Last week of freedom.
Another misty start, but offset by a cooked breakfast: YHA luxury. I headed down the coast road, through a wind and wave-swept Cromer which isn't doing badly, for an old resort town. Missed the turning out of town so ended up continuing on the relatively busy coast road and then, once I realised, heading across country on designated 'Quiet Lanes'. I don't know what these are, technically, but they are signposted with pride and certainly lovely and quiet indeed.
After coffee at Mundesley I deserted the national cycle route for a spot of Broads. Now in truth it's hard to get near a Broad on bike, as there aren't really many roads to choose from, and only the very fast A-roads actually cross the water. Nonetheless I had a nice time pootling some heavily boatie villages and plenty of pretty lanes that looked quite a lot like Holland/Cambridgeshire.
My random historic find of the day (it seems to be the way of this trip) is St Benet's Abbey. Once the centre of trade and power in this area, it was - uniquely - not closed down by Henry VIII. It didn't last much longer though, and as usual the stone was soon taken for building material. The gatehouse still stands, sort of, though in the 18th century someone did build a windmill in and around it. The Abbey is still technically part of the Bishop of Norwich's domain so he holds a service there (ie in a field with some historic stones in it) once a year. You've got to love the multilayered history of East Anglia.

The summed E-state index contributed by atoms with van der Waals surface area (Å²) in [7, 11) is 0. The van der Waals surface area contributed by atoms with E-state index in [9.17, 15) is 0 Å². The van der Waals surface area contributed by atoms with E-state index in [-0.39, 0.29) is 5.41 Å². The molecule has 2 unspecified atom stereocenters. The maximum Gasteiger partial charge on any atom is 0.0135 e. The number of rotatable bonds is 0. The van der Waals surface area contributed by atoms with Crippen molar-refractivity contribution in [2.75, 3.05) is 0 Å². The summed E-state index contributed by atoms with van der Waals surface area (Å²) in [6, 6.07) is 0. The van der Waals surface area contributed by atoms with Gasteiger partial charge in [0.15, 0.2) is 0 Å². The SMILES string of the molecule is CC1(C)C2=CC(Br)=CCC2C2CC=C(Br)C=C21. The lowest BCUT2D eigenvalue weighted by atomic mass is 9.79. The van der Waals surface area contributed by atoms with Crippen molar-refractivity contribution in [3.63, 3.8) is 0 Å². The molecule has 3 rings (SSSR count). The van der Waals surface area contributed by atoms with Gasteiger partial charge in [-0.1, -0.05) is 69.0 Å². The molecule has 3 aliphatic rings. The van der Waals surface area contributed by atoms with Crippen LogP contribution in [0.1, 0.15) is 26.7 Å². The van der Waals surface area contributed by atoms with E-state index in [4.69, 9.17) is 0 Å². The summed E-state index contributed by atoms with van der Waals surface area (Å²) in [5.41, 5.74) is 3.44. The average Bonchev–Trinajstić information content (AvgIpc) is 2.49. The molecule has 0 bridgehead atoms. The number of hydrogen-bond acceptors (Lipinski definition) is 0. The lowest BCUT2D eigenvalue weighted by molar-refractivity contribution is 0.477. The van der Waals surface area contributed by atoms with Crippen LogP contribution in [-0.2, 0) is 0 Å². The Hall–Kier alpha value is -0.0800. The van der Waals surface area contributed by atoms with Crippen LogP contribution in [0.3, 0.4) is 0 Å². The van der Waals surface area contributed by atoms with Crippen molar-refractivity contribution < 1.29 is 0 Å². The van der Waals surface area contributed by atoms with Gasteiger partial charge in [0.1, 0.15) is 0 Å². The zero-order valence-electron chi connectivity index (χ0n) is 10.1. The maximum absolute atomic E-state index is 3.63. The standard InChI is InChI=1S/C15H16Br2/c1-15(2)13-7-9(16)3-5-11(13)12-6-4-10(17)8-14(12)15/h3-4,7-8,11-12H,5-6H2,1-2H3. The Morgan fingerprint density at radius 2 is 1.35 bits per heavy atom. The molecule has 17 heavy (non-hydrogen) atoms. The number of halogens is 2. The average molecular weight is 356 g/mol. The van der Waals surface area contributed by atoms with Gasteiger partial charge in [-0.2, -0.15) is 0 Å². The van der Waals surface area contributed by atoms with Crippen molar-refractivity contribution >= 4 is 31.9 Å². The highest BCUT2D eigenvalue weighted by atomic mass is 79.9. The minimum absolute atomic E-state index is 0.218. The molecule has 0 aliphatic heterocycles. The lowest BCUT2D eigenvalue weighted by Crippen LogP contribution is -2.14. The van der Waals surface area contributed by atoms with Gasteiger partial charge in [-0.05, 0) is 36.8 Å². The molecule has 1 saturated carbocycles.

The latter section of the day was rather head down as I used a moderately inadequate map to cut east back to the coast, while trying to avoid the biggest of busy roads. It gradually became more suburban and I emerged into Great Yarmouth. This is a pretty big town for these parts, and has a fairly rough reputation (according to Vic). The only but I have seen this far is the seafront which is one lovely long sandy beach, and even a bit sunny. It also has clean, pleasant, central ensuite B&B for £23. Can't complain about that.
Finally, can I just mention a rather amazing thing? When travelling by train and bike in East Anglia (albeit only with booked tickets, which I do not have), the train people will, for free, come and rescue you and bring you to a train station if your bike breaks down or gets nicked. Isn't that nice of them?